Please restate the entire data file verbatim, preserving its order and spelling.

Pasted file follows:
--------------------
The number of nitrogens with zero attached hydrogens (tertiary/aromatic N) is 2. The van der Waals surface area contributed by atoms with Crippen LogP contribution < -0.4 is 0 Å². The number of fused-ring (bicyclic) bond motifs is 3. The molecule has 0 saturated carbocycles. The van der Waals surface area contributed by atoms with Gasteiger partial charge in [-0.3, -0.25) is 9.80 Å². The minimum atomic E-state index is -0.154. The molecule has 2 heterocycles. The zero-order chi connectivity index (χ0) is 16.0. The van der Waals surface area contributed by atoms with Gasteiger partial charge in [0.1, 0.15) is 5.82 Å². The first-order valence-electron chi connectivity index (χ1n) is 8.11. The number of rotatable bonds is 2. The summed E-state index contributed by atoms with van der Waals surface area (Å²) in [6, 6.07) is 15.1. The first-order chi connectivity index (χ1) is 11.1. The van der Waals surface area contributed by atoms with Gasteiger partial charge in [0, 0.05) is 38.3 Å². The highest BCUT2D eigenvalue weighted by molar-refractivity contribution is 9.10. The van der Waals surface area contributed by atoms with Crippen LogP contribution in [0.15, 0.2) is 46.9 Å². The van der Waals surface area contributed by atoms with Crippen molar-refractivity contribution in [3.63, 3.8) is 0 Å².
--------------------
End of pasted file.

The number of nitrogens with zero attached hydrogens (tertiary/aromatic N) is 2. The van der Waals surface area contributed by atoms with Crippen LogP contribution < -0.4 is 0 Å². The number of fused-ring (bicyclic) bond motifs is 3. The molecule has 0 saturated carbocycles. The van der Waals surface area contributed by atoms with Gasteiger partial charge in [-0.3, -0.25) is 9.80 Å². The minimum atomic E-state index is -0.154. The molecule has 2 heterocycles. The zero-order chi connectivity index (χ0) is 16.0. The van der Waals surface area contributed by atoms with Gasteiger partial charge in [0.1, 0.15) is 5.82 Å². The first-order valence-electron chi connectivity index (χ1n) is 8.11. The number of rotatable bonds is 2. The summed E-state index contributed by atoms with van der Waals surface area (Å²) in [6, 6.07) is 15.1. The first-order chi connectivity index (χ1) is 11.1. The van der Waals surface area contributed by atoms with Gasteiger partial charge in [0, 0.05) is 38.3 Å². The highest BCUT2D eigenvalue weighted by molar-refractivity contribution is 9.10. The van der Waals surface area contributed by atoms with Crippen LogP contribution in [0.15, 0.2) is 46.9 Å². The van der Waals surface area contributed by atoms with Crippen molar-refractivity contribution in [3.63, 3.8) is 0 Å².